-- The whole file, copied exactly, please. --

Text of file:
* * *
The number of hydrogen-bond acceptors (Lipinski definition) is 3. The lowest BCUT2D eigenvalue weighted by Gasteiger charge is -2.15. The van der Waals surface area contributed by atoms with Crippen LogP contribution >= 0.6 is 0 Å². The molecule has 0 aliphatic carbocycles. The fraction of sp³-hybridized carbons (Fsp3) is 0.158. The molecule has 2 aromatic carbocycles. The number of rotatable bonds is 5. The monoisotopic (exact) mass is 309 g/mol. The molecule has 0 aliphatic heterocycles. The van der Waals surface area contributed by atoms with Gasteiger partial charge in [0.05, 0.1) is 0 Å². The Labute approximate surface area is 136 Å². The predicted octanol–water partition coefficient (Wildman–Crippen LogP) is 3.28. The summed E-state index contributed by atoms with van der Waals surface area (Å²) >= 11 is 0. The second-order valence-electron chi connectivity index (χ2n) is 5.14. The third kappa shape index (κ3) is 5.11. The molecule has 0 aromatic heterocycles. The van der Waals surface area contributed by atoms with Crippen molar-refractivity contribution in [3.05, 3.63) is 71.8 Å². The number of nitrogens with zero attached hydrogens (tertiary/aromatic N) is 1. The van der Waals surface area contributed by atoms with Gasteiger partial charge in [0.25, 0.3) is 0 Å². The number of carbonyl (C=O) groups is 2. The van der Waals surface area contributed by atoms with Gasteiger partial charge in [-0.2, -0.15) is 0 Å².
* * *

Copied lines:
The number of hydrogen-bond acceptors (Lipinski definition) is 3. The lowest BCUT2D eigenvalue weighted by Gasteiger charge is -2.15. The van der Waals surface area contributed by atoms with Crippen LogP contribution >= 0.6 is 0 Å². The molecule has 0 aliphatic carbocycles. The fraction of sp³-hybridized carbons (Fsp3) is 0.158. The molecule has 2 aromatic carbocycles. The number of rotatable bonds is 5. The monoisotopic (exact) mass is 309 g/mol. The molecule has 0 aliphatic heterocycles. The van der Waals surface area contributed by atoms with Gasteiger partial charge in [0.05, 0.1) is 0 Å². The Labute approximate surface area is 136 Å². The predicted octanol–water partition coefficient (Wildman–Crippen LogP) is 3.28. The summed E-state index contributed by atoms with van der Waals surface area (Å²) >= 11 is 0. The second-order valence-electron chi connectivity index (χ2n) is 5.14. The third kappa shape index (κ3) is 5.11. The molecule has 0 aromatic heterocycles. The van der Waals surface area contributed by atoms with Crippen molar-refractivity contribution in [3.05, 3.63) is 71.8 Å². The number of nitrogens with zero attached hydrogens (tertiary/aromatic N) is 1. The van der Waals surface area contributed by atoms with Gasteiger partial charge in [0.25, 0.3) is 0 Å². The number of carbonyl (C=O) groups is 2. The van der Waals surface area contributed by atoms with Gasteiger partial charge in [-0.2, -0.15) is 0 Å².